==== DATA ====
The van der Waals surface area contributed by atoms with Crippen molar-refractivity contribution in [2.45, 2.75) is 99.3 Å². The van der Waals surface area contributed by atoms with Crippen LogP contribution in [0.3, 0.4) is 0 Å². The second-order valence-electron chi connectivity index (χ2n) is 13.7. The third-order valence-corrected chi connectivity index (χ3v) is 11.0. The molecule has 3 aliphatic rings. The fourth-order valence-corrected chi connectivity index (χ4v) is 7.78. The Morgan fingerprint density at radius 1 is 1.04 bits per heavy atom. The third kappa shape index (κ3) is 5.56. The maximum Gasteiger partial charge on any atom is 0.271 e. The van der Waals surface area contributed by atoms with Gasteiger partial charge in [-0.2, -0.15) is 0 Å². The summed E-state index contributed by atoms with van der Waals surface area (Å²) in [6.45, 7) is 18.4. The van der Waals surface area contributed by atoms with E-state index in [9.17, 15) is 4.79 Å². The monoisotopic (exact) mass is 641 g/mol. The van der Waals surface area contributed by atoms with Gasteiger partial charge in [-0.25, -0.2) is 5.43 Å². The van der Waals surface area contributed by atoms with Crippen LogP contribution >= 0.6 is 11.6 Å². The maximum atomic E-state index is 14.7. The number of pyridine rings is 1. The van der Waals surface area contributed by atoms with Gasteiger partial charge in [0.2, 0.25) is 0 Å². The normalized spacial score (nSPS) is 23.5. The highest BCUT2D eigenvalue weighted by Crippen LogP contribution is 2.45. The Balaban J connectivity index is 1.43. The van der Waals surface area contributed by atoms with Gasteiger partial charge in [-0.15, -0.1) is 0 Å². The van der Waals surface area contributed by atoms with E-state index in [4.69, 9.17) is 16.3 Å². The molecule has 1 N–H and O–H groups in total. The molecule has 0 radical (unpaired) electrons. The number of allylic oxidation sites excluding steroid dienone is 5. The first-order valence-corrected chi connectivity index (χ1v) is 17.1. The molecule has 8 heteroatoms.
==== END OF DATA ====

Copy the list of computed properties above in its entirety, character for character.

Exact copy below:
The van der Waals surface area contributed by atoms with Crippen molar-refractivity contribution in [2.45, 2.75) is 99.3 Å². The van der Waals surface area contributed by atoms with Crippen LogP contribution in [0.3, 0.4) is 0 Å². The second-order valence-electron chi connectivity index (χ2n) is 13.7. The third-order valence-corrected chi connectivity index (χ3v) is 11.0. The molecule has 3 aliphatic rings. The fourth-order valence-corrected chi connectivity index (χ4v) is 7.78. The Morgan fingerprint density at radius 1 is 1.04 bits per heavy atom. The third kappa shape index (κ3) is 5.56. The maximum Gasteiger partial charge on any atom is 0.271 e. The van der Waals surface area contributed by atoms with Gasteiger partial charge in [-0.2, -0.15) is 0 Å². The summed E-state index contributed by atoms with van der Waals surface area (Å²) in [6.45, 7) is 18.4. The van der Waals surface area contributed by atoms with E-state index in [9.17, 15) is 4.79 Å². The monoisotopic (exact) mass is 641 g/mol. The van der Waals surface area contributed by atoms with Gasteiger partial charge in [-0.25, -0.2) is 5.43 Å². The van der Waals surface area contributed by atoms with Crippen LogP contribution >= 0.6 is 11.6 Å². The maximum atomic E-state index is 14.7. The number of pyridine rings is 1. The van der Waals surface area contributed by atoms with Gasteiger partial charge in [0.2, 0.25) is 0 Å². The normalized spacial score (nSPS) is 23.5. The highest BCUT2D eigenvalue weighted by Crippen LogP contribution is 2.45. The Balaban J connectivity index is 1.43. The van der Waals surface area contributed by atoms with Gasteiger partial charge in [-0.15, -0.1) is 0 Å². The van der Waals surface area contributed by atoms with E-state index in [4.69, 9.17) is 16.3 Å². The molecule has 1 N–H and O–H groups in total. The molecule has 0 radical (unpaired) electrons. The number of allylic oxidation sites excluding steroid dienone is 5. The first-order valence-corrected chi connectivity index (χ1v) is 17.1. The molecule has 8 heteroatoms.